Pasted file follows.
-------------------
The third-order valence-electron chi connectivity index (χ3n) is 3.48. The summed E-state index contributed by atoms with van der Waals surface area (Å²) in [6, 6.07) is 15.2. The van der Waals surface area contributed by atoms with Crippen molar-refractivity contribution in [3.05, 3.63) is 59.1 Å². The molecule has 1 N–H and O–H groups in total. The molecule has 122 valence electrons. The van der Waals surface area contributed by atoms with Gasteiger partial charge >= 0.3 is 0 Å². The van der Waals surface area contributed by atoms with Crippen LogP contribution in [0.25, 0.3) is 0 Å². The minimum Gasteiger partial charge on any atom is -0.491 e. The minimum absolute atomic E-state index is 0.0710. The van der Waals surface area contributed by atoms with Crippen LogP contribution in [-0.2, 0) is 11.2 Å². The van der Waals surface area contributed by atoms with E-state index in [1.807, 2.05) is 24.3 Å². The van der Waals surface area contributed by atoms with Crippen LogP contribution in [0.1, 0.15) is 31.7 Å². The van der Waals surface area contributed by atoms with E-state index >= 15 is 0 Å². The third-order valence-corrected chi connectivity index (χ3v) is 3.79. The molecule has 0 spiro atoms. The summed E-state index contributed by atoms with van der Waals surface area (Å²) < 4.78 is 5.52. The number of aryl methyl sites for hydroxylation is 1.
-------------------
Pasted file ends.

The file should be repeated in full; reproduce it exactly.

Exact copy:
The third-order valence-electron chi connectivity index (χ3n) is 3.48. The summed E-state index contributed by atoms with van der Waals surface area (Å²) in [6, 6.07) is 15.2. The van der Waals surface area contributed by atoms with Crippen molar-refractivity contribution in [3.05, 3.63) is 59.1 Å². The molecule has 1 N–H and O–H groups in total. The molecule has 122 valence electrons. The van der Waals surface area contributed by atoms with Gasteiger partial charge >= 0.3 is 0 Å². The van der Waals surface area contributed by atoms with Crippen LogP contribution in [0.25, 0.3) is 0 Å². The minimum Gasteiger partial charge on any atom is -0.491 e. The minimum absolute atomic E-state index is 0.0710. The van der Waals surface area contributed by atoms with Crippen LogP contribution in [-0.2, 0) is 11.2 Å². The van der Waals surface area contributed by atoms with E-state index in [1.807, 2.05) is 24.3 Å². The van der Waals surface area contributed by atoms with Crippen LogP contribution in [0.1, 0.15) is 31.7 Å². The van der Waals surface area contributed by atoms with E-state index >= 15 is 0 Å². The third-order valence-corrected chi connectivity index (χ3v) is 3.79. The molecule has 0 spiro atoms. The summed E-state index contributed by atoms with van der Waals surface area (Å²) < 4.78 is 5.52. The number of aryl methyl sites for hydroxylation is 1.